1. (U) Portions of this message are sensitive but unclassified. Please handle accordingly. Summary: The 36th
SIPDIS ICAO Assembly reached agreement on a set of actions to address an array of aviation environmental issues, including aircraft noise, local aircraft emissions, and greenhouse gas (GHG) emissions. On the most contentious issue, GHG emissions, the U.S., with the support of a majority of ICAO contracting states, was successful in including language in the Assembly Resolution that urged States not to implement either greenhouse gas emission charges or an emissions trading scheme on other states, aircraft except on the basis of mutual agreement with that state. In response to the U.S. proposal for a comprehensive approach to GHG emissions and European desires to address the issue on a fast track and at an appropriately high level, the Assembly also agreed to develop a comprehensive plan on international aviation and climate change. The plan includes formation by the ICAO Council of a senior-level &Group on International Aviation and Climate Change8 (supported by the Committee on Aviation Environmental Protection (CAEP)), which will develop a framework to achieve emissions reductions based on voluntary measures, technological advances, operational measures, positive economic incentives and market-based measures. The Council will convene a high level meeting in advance of the next Assembly in 2010 to present the program and recommendations for ICAO review.
2. (U) Despite the clear majority in favor of &mutual consent8, Europe would not cede its position. Portugal, speaking on behalf of the member states of the European Community and the other states of the European Civil Aviation Conference (ECAC) (42 States in all) entered a formal &reservation8 on the Appendix dealing with emissions trading, reserving its view that it has the right to apply market-based measures on all operators of all states operating to, from or within their territories. Otherwise, the Europeans supported the environmental Consolidated Resolution, including Appendices A-K. End Summary.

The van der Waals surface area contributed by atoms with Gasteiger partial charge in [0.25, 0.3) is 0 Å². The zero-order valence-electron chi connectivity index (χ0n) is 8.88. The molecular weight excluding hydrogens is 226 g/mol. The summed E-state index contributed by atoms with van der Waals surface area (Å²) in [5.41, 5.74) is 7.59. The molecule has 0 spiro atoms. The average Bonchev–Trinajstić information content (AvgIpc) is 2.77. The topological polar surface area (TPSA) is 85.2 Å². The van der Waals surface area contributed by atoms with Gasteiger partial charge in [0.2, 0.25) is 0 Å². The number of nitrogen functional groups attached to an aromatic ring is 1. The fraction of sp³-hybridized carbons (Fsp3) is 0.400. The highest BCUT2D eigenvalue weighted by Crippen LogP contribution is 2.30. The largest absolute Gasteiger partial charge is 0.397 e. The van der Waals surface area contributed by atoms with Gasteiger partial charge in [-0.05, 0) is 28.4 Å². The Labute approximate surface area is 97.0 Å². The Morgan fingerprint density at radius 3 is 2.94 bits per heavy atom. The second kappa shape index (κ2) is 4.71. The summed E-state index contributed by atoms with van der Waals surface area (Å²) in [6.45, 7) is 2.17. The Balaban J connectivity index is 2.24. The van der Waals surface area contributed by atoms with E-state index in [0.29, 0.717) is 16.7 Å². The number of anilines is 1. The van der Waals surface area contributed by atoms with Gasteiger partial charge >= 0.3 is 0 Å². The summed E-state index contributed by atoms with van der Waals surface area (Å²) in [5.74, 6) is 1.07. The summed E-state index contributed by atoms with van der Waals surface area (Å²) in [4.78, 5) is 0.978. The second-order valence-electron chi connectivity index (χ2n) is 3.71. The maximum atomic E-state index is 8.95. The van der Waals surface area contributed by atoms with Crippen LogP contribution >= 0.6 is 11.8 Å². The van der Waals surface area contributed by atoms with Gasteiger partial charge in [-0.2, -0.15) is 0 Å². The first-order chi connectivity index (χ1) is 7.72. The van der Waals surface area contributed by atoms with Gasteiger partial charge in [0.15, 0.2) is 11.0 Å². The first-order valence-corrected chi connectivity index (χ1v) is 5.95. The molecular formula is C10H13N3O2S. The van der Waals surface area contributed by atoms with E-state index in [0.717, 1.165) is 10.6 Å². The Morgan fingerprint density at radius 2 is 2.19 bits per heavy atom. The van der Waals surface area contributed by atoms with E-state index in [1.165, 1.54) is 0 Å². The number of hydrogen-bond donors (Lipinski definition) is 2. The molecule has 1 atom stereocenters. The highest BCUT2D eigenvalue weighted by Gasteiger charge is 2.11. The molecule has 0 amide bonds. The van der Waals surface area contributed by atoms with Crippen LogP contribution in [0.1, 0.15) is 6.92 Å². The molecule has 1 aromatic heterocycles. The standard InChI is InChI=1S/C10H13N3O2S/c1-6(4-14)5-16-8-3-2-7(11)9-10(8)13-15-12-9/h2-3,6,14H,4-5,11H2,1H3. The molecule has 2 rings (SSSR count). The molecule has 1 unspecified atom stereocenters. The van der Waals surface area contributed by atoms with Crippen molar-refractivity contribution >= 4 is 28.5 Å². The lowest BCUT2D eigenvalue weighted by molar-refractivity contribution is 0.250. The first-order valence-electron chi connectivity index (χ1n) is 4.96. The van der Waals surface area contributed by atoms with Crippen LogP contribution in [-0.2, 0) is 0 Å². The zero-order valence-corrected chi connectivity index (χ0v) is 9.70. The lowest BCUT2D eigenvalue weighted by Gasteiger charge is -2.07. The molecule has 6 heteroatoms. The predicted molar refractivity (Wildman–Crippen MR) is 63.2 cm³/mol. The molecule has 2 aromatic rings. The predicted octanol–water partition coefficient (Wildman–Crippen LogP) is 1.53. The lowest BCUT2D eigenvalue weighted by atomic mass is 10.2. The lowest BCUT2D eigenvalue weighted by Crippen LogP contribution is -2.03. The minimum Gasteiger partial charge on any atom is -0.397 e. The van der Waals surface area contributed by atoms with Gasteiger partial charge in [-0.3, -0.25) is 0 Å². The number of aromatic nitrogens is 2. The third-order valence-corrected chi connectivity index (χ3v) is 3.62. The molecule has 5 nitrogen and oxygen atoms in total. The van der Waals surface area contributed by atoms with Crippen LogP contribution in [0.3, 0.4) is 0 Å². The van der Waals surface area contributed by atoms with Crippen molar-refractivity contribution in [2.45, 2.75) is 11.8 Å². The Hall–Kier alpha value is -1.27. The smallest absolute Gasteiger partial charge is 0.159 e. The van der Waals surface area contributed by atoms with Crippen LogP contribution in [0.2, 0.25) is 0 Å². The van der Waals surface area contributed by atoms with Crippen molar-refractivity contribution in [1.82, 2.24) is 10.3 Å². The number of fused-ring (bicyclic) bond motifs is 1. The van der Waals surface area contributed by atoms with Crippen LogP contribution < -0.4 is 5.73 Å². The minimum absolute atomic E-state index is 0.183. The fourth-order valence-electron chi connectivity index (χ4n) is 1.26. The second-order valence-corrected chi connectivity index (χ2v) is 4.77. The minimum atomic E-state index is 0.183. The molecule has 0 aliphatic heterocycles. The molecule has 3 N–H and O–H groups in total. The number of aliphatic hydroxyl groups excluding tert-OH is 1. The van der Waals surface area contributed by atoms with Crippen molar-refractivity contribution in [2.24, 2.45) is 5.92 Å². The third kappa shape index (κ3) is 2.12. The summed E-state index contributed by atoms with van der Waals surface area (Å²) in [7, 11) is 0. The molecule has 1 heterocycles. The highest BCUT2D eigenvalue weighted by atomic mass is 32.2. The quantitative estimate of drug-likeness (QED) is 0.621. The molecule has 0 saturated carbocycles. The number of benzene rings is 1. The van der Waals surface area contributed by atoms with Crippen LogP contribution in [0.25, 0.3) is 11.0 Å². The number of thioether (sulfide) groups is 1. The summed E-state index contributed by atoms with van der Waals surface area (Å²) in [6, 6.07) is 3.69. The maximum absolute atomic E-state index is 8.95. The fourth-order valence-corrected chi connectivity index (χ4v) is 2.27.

3. (SBU) COMMENT: The Assembly outcome represents the beginning of what are likely to be difficult dealings with Europe on aviation emissions measures over the next few years. In addition, a much more assertive developing world, threatened by the EU,s unilateral actions, is seeking additional protection from other international treaties such as the UN Framework Convention on Climate Change (UNFCCC), a step that may further complicate efforts to preserve the uniform standard-setting activities in ICAO. End Comment.
4. (U) The ICAO Council submitted a report on progress made by ICAO since the 35th session of the Assembly on aircraft noise. Material had been developed for inclusion in the ICAO Guidance on the Balanced Approach to Noise Management. During the Executive Committee presentation of papers on this issue, both India and Nigeria proposed a review of night curfew restrictions imposed on some states/airports. Both argued that because of improvements in aircraft performance, and reductions in noise, such curfews were no longer needed.
5. (U) In further discussion, it was noted that reductions in aircraft noise were being offset by traffic growth, and there was a need to continue efforts to reduce noise at source. Noise management/reduction should therefore continue to be addressed through the balanced approach. On night curfews, a majority of speakers indicated that the subject was already being addressed as part of the balanced approach, and this approach should be continued.
6. (U) This issue was addressed in Appendix C (Policies and Programmes Based on a &Balanced Approach8 to Aircraft Noise Management) of the draft forwarded to the Assembly for approval. The U.S. joined consensus approving the language in this appendix, which supports continued adherence by States to the balanced approach to noise management.
7. (U) Because there was general support for continued ICAO leadership in taking a comprehensive approach to aviation GHG emissions relative to the role of other UN entities, the
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Executive Committee discussion of aviation greenhouse gas emissions focused on two issues: 1) the unilateral imposition of market-based measures (such as the EU,s emissions trading proposal) on airlines without consent of governments; and, 2) the need to take into account the concept of &common but differentiated responsibilities8 (CBDR) when imposing any obligations on developing States to address climate change.
8. (U) Australia, Chile, China, Egypt (representing the Arab Civil Aviation Conference), India, Indonesia, Nigeria (representing the African Civil Aviation Commission AFCAC), Japan (on behalf of a group of countries including the United States), Portugal (representing the European Civil Aviation Conference (ECAC), the EU and Eurocontrol), Brazil, and the World Tourism Organization all presented papers. A number of States also made separate interventions. There was strong verbal support for mutual consent from states outside Europe. Developing countries were focused on the impact any market-based measures would have on their economies and aviation industries, and spoke out strongly in favor of inclusion of explicit language referencing CBDR in any Assembly resolution.